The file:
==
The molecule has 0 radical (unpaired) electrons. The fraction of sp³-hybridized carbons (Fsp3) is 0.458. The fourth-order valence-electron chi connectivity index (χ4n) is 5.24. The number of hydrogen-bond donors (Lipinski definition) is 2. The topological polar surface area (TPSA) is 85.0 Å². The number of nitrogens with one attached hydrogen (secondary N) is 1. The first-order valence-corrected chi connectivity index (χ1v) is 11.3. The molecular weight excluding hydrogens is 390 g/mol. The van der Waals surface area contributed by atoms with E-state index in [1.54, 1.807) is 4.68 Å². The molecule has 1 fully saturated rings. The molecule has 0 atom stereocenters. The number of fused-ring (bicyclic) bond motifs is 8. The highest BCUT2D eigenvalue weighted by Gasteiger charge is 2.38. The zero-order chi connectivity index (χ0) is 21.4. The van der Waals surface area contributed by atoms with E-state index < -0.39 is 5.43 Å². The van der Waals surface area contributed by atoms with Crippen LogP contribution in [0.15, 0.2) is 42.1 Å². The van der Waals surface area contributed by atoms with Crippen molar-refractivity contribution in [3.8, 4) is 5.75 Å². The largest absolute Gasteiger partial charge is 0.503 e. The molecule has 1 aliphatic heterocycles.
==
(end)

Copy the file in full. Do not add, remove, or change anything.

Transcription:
The molecule has 0 radical (unpaired) electrons. The fraction of sp³-hybridized carbons (Fsp3) is 0.458. The fourth-order valence-electron chi connectivity index (χ4n) is 5.24. The number of hydrogen-bond donors (Lipinski definition) is 2. The topological polar surface area (TPSA) is 85.0 Å². The number of nitrogens with one attached hydrogen (secondary N) is 1. The first-order valence-corrected chi connectivity index (χ1v) is 11.3. The molecular weight excluding hydrogens is 390 g/mol. The van der Waals surface area contributed by atoms with E-state index in [1.54, 1.807) is 4.68 Å². The molecule has 1 fully saturated rings. The molecule has 0 atom stereocenters. The number of fused-ring (bicyclic) bond motifs is 8. The highest BCUT2D eigenvalue weighted by Gasteiger charge is 2.38. The zero-order chi connectivity index (χ0) is 21.4. The van der Waals surface area contributed by atoms with E-state index < -0.39 is 5.43 Å². The van der Waals surface area contributed by atoms with Crippen LogP contribution in [0.15, 0.2) is 42.1 Å². The van der Waals surface area contributed by atoms with Crippen molar-refractivity contribution in [3.8, 4) is 5.75 Å². The largest absolute Gasteiger partial charge is 0.503 e. The molecule has 1 aliphatic heterocycles.